Black Friday may not quite be here yet, but in Canada, Thanksgiving has already come and gone, and in China — well, there they’re setting records already for online holiday shopping.
We refer to the just-concluded “Singles Day,” in China, which comes on 11/11 — the idea being that all those “ones” emphasize “single-ness.” As Bloomberg News describes it “Singles’ Day, a Chinese twist on Valentine’s Day, was invented by students in the 1990s… When written numerically, the date is reminiscent of bare branches, the Chinese expression for bachelors and spinsters.”
The day, however, appears to now dwarf our own “Cyber Monday,” ever since online retailing giant Alibaba — whose meteoric stock rise you may have been following — “began marketing Nov. 11 as its biggest sales event in 2009 (and) rivals jumped on board.”
How much did Alibaba — now partnered with the likes of Costco, Calvin Klein, Kenneth Cole, American Eagle Outfitters and many other “foreign” brands, as part of its online “Tmall” experience — rake in? Just about “36.2 billion yuan of merchandise within 14 hours of the promotion kicking off, eclipsing last year’s record.”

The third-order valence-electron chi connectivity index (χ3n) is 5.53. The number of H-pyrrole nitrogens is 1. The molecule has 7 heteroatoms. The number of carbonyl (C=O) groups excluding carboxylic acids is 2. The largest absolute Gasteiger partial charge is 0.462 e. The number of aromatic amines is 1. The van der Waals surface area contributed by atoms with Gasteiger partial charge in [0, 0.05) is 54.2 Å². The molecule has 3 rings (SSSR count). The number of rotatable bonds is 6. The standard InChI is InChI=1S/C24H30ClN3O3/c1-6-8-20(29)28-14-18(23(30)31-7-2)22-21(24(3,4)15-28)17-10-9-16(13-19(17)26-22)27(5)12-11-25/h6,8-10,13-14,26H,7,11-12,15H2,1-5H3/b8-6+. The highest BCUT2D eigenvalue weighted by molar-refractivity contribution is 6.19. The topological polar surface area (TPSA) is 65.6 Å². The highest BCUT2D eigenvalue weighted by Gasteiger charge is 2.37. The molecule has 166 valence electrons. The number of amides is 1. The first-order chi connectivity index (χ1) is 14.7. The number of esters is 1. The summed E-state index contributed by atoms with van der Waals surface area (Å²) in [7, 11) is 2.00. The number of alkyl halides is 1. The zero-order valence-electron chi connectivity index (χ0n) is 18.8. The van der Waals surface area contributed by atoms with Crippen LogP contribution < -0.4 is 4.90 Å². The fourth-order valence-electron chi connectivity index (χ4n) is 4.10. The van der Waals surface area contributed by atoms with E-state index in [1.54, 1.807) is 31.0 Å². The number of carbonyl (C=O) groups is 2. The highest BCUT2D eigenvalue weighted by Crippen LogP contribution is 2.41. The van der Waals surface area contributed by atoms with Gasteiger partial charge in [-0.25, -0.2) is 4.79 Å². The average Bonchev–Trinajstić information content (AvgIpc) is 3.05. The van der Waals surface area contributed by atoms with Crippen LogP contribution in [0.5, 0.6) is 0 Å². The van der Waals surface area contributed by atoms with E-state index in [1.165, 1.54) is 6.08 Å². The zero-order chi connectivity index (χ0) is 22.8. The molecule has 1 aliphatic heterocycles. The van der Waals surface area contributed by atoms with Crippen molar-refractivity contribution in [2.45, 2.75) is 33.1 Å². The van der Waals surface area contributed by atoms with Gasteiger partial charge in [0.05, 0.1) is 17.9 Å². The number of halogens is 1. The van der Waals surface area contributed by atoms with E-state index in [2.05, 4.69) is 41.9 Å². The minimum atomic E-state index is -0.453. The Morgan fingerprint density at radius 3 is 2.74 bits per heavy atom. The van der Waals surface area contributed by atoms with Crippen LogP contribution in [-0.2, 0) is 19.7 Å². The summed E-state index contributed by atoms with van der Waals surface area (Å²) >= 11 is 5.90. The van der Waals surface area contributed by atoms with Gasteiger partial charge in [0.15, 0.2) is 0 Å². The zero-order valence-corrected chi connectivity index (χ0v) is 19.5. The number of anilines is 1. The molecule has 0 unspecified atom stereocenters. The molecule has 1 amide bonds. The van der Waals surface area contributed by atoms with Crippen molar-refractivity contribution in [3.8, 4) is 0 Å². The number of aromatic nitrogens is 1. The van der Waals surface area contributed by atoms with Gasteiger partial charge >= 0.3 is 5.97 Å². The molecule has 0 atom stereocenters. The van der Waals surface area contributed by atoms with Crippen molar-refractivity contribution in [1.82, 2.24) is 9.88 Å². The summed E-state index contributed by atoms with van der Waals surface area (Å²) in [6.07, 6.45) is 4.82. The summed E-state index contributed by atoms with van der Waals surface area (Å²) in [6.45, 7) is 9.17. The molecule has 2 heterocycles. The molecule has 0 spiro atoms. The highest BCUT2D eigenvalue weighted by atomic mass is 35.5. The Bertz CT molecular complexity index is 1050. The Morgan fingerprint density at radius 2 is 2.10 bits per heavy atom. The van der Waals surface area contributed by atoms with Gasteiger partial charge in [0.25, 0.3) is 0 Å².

That’s just shy of $6 billion dollars — again, this was in a single day. The Wall Street Journal reports an even higher figure, over $9 billion dollars, when all of Alibab’s affiliated marketplaces are taken into account. And that number nearly doubles the $5.3 billion in online sales done in the U.S. last year from Thanksgiving through Cyber Monday.
The rather staggering figures highlight “the increase in the number of Chinese consumers who use smartphones and tablet computers to access online services including e-commerce,” the Journal continues. “Alibaba said 43% of all Singles’ Day transactions this year came through mobile devices, up sharply from 21% last year. “
And while the phenomenon so far is confined primarily to China, it may not stay that way for long. Just as a recent study showed that “nearly a quarter of Europeans has bought products and services online across the border in August – October 2014,” and further “cross-border shopping consumers, per individual, spend more money online than the consumer who only shops at domestic web stores,” Alibaba may have changes in mind for the Pacific Hemisphere as well.
“Building Singles’ Day into an international event could be the next test for Alibaba’s momentum,” the Bloomberg article avers. It quotes one Alibaba executive as saying “We try to create a real global consumer day. The numbers could be quite small, because we are in the beginning stage.”
But with e-tailers in India already planning for their own version of “Singles Day,” that “beginning” stage may not last long.
Regardless, whether your customers are down the block, or an ocean away, they are increasingly, hoping to buy and shop with the small computers they carry around in their pockets.